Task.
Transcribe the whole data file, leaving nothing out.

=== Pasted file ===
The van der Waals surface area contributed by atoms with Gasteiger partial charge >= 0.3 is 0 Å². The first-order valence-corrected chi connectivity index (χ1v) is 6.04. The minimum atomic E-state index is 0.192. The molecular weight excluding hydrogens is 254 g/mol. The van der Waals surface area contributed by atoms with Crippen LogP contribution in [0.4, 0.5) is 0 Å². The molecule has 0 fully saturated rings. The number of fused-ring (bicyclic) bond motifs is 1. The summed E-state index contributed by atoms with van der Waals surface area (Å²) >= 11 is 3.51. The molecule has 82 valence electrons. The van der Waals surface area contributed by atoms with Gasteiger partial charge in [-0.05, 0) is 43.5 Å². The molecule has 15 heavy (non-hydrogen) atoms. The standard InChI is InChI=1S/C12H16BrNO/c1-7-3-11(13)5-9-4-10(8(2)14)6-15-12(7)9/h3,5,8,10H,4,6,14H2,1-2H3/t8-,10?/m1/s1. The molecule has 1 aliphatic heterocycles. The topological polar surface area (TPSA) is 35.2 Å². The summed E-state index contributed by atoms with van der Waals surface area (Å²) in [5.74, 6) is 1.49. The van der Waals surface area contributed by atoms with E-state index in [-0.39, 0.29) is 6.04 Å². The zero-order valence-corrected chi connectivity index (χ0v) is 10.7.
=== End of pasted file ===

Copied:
The van der Waals surface area contributed by atoms with Gasteiger partial charge >= 0.3 is 0 Å². The first-order valence-corrected chi connectivity index (χ1v) is 6.04. The minimum atomic E-state index is 0.192. The molecular weight excluding hydrogens is 254 g/mol. The van der Waals surface area contributed by atoms with Crippen LogP contribution in [0.4, 0.5) is 0 Å². The molecule has 0 fully saturated rings. The number of fused-ring (bicyclic) bond motifs is 1. The summed E-state index contributed by atoms with van der Waals surface area (Å²) >= 11 is 3.51. The molecule has 82 valence electrons. The van der Waals surface area contributed by atoms with Gasteiger partial charge in [-0.05, 0) is 43.5 Å². The molecule has 15 heavy (non-hydrogen) atoms. The standard InChI is InChI=1S/C12H16BrNO/c1-7-3-11(13)5-9-4-10(8(2)14)6-15-12(7)9/h3,5,8,10H,4,6,14H2,1-2H3/t8-,10?/m1/s1. The molecule has 1 aliphatic heterocycles. The topological polar surface area (TPSA) is 35.2 Å². The summed E-state index contributed by atoms with van der Waals surface area (Å²) in [5.74, 6) is 1.49. The van der Waals surface area contributed by atoms with E-state index in [-0.39, 0.29) is 6.04 Å². The zero-order valence-corrected chi connectivity index (χ0v) is 10.7.